In the year 2021, internationalisation is evident at the UT. It is firmly anchored in policy documents, the main language has been English for years now and the number of international students continues to grow steadily. Twenty years ago, at the start of the new millennium, things were very different: the vast majority of students were from the Netherlands and if there were any foreign students at all at the UT, they were mostly from Germany. But that has changed rapidly.
According to Stephan Maathuis, Managing Director at the EWI faculty, internationalisation really took off around the turn of the millennium. As a former lecturer in International Business Management, he had front-row seats. 'I would describe the 1990s as pioneering years. The real turning point was around 2000. That is when the Bologna Declaration for higher education in Europe was signed and the bachelor-master model was introduced. Subsequently, the UT expressed its ambitions to become an international university. You could see it, for example, in the Executive Board, which started to visit international partners much more often.' Maathuis immediately shares an important disclaimer with his story. ‘Naturally, researchers have always had an international network. For them, it was nothing new.’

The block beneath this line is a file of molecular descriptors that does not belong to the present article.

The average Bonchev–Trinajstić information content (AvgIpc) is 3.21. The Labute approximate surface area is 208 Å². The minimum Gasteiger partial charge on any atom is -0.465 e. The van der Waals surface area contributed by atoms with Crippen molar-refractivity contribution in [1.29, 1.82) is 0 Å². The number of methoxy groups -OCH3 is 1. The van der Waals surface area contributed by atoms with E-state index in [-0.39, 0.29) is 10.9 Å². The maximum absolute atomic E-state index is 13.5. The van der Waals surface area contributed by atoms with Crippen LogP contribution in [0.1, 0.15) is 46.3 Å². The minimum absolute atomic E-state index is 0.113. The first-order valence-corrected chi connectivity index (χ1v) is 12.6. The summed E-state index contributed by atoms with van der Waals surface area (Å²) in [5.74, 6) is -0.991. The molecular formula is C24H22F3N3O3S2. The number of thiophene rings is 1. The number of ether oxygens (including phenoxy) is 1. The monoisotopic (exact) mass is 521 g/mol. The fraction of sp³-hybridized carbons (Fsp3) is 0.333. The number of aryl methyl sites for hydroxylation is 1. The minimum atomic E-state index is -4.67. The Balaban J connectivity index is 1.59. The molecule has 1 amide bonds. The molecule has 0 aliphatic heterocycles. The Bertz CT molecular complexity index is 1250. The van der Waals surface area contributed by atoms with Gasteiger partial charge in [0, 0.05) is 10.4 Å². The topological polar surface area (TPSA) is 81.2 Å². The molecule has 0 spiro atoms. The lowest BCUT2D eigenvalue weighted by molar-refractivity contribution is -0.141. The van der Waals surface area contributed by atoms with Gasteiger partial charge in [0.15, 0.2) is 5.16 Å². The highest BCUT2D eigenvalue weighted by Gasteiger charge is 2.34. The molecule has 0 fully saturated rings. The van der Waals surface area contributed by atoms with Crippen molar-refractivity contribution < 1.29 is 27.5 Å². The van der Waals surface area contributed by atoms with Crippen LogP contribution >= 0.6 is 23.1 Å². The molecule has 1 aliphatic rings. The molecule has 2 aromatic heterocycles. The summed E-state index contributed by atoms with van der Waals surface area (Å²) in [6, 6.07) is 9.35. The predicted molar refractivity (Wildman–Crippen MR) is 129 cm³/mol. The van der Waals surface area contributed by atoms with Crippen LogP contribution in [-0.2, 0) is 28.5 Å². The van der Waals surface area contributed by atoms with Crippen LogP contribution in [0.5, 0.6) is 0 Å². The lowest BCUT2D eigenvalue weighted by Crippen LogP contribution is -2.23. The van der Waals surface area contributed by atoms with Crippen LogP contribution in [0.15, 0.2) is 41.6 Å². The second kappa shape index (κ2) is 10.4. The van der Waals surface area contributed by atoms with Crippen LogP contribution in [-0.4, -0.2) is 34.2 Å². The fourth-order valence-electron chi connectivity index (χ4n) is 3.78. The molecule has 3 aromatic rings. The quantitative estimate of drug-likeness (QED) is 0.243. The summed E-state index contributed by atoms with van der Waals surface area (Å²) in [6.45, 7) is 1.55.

(Photo: the opening of the academic year in 2005, the 'cortège' in the centre of Enschede)
From the 1990s onwards, the world opened up. ICT developments caused globalisation. With the rise of the Internet, everybody could immediately be in contact with everybody. Boundaries blurred. This did not go unnoticed by Dutch students either. ‘They wanted to experience it,' Maathuis says. ‘For example, students increasingly went on exchange abroad. And the university itself also joined in this development. From 2000 onwards, this international ambition was actually written into the policies.’
The new policy had major implications for the UT, says Maathuis. ‘If you want to internationalise, you have to be attractive to both international students and members of staff. From that moment onwards, there was talk of new language standards, facilities such as prayer rooms, codes of conduct and other things that would create an international environment.’ Soon, the first discussions on this subject arose. Maathuis remembers a meeting about the bachelor-master model in the BB-building (now the Spiegel). ‘We wanted to offer some of the master's programmes in English. I remember very well that one of the teachers asked if he could still use his Dutch slides. Such a comment is now quite unthinkable. It shows the change that had to take place at the university. Internationalisation is a tough but valuable learning process.’
According to Maathuis, internationalisation was initially aimed at growth. Only much later did questions arise about the limits of this growth. ‘It is a pendulum. Now you often hear: we are also a Dutch university. We have to be there for the Dutch economy and the Twente region.’ Maathuis also noticed another development. ‘Around the year 2000, foreign partners were there for the taking, so to speak. Now, partners are more critical. They simply ask how high the UT ranks. On the international playing field, we have become one of many players. We don’t have the luxury to choose anymore.’
(Photo: a performance by Sting on campus during the lustrum festival in 2001)
Stanford at the Dinkel